FIG. 1 shows a diagram of a measuring apparatus according to the invention. The apparatus can consist of a measuring unit 1, a storage unit 2 and a display unit 3. These communicate with each other using wireless or wired connections. Some of the units, or all of them, can be integrated in the same casing or unit. The measuring unit is attached close to the human body, e.g. close to the middle. The measuring unit is typically positioned at some garment of the moving person, like e.g. a piece of clothing, a piece of headwear, the neck, a pocket, or close to the middle, i.e. close to the body's center of gravity, e.g. at the belt. The display unit is typically located in a clearly visible position. It can be integrated, for example, in a measuring and storage unit, or it can be separate. It can also be part of a watch, a satellite navigator, a mobile terminal, a radio receiver, a player, or the like. Any calibration data for the measuring device are stored in one unit or in several units.

FIG. 2 shows a view of a measuring unit according to the invention. The measuring unit 1 can comprise an acceleration sensor 4 of 1 to 3 axes, a unit 5 for analysis and diagnostics of the acceleration data, a volatile and a nonvolatile memory 6, a communication unit 7, and a power supply 8, e.g. a battery, an accumulator, a harvester or some similar device. The analysis unit can, for example, be based on a microprocessor or a DSP (Digital Signal Processor). The memory stores, for instance, user data, calibration data, measurement data and other log data. The communication unit comprises, for example, a transfer protocol generator, a required interface, or a radio transmitter, a receiver and an antenna.

The measuring unit can be positioned fastened close to the human body, like, for example, close to the middle, i.e. close to the body's center of gravity. The measuring unit is, typically, positioned at the clothing of the moving person, like, for instance, a piece of clothing, a piece of headwear, the neck, a pocket, or the belt.

FIG. 3 shows a view of an alternative measuring unit according to the invention. If, in addition to the speed and the distance covered, one wants to know the traveled route, a magnetometer 11 of 2 or 3 axes can be added to the alternative measuring unit for the compass direction to be determined for each step, or once in a while.

In the solution according to the invention, the acceleration of the cyclic motion of progress is being measured in one or more directions. From the vertical acceleration values measured during each step cycle, a characteristic maximum acceleration amax occurring during the positive half cycle or the acceleration stage and, respectively, a characteristic minimum acceleration amin occurring during the negative half cycle or the braking stage are being determined.

As values of the characteristic maximum acceleration amax and the characteristic minimum acceleration amin accelerations are defined, that clearly differ from zero, whereby the influence of the zero point error in the acceleration sensor or of the coupling of gravitation, caused by inclination, on the metering signal is minimal, since they are clearly lower than the values amax and amin.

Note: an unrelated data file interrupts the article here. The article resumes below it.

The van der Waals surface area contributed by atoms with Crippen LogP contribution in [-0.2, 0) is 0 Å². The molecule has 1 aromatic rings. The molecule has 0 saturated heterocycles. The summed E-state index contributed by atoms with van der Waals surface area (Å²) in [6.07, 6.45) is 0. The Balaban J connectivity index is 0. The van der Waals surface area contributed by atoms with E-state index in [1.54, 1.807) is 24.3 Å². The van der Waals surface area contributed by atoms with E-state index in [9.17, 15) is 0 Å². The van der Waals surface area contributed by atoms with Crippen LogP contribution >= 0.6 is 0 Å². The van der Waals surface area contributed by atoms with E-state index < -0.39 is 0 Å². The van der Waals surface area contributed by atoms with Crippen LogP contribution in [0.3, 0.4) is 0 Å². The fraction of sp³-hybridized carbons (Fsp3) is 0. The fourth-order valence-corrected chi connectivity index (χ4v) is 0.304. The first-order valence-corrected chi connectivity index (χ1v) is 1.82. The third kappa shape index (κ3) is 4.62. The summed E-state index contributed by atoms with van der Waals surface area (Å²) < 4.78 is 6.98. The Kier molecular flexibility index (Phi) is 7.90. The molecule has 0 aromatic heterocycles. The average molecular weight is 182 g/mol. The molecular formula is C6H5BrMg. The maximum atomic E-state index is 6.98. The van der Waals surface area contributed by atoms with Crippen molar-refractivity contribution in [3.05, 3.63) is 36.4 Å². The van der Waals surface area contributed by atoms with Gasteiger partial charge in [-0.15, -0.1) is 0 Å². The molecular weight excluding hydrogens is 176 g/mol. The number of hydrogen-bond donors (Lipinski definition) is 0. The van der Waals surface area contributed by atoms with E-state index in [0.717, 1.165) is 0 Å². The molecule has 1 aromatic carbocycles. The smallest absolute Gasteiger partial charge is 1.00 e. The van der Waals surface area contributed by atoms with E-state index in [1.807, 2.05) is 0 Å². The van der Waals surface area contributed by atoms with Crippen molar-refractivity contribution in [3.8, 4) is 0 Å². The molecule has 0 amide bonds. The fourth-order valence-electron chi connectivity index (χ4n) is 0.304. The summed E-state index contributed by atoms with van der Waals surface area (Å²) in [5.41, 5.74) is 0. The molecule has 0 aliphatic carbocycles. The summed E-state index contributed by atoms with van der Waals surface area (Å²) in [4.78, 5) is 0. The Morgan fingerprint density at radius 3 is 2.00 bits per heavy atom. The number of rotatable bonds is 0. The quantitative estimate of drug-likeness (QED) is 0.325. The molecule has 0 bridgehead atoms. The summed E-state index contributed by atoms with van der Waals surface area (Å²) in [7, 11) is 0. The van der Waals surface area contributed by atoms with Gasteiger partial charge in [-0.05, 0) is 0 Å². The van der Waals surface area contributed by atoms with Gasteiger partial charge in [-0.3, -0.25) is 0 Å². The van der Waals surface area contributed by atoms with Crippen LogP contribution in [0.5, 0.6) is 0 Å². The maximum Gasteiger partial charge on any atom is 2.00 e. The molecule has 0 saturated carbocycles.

In the solution according to the invention, the characteristic maximum acceleration amax and the characteristic minimum acceleration amin can be defined, for example, directly as the maximum and/or the minimum of the vertical acceleration value from the raw data measured by the acceleration sensor. Alternatively, in the solution according to the invention, the values amax and amin can be defined by filtering the acceleration sensor signal ain analogically by, for example, mechanical damping of the signal ain.

Further, alternatively, in a solution according to the invention, the values amax and amin can be defined by filtering the acceleration sensor signal ain digitally, by means of, for example, an RC filter. In this case, in the digital filtering, the function used in the first stage filtering could be, for instance:


a out =a in/√{square root over ([1+(f/f 0)2)}],

where f=frequency and f0=the boundary frequency for −3 dB and the values amax and amin can be defined based on this filtered signal as, for example, the maximum and/or the minimum of the filtered acceleration value.

Further, alternatively, in the solution according to the invention, the values amax and amin can be defined by filtering the acceleration sensor signal ain by means of digital weighting. Here, the function to be used in the digital weighting could be, for instance:


a out(n)=(1−k)*a out(n−1)+a in *k,

where n indicates the n:th sample and k is the weighting factor.

Further, alternatively, in a solution according to the invention, the values amax and amin can be defined by using a mean value calculated from the measured acceleration value over times selected during the positive and/or the negative half cycle.

The time used up for one step Tstep is obtained as the time interval between two equivalent points, such a maximum, a minimum, or a point of exceeding or falling below a certain value, on the acceleration graph given by the measured values of vertical acceleration. The time TC spent in ground contact during a step is obtained based on the length of time of zero acceleration in the acceleration graph derived from the measured vertical acceleration values.

For running, it has been noted that the speed is proportional to the inverse of the contact time and to the force produced in the take off. Since the average vertical acceleration of the body is zero,


T C *a max+(T step −T C)*a min=0,

the speed of locomotion v is obtained based on the characteristic maximum acceleration amax, in other words,

v k ( a max 1 g + 1 T step - f 0 ) ,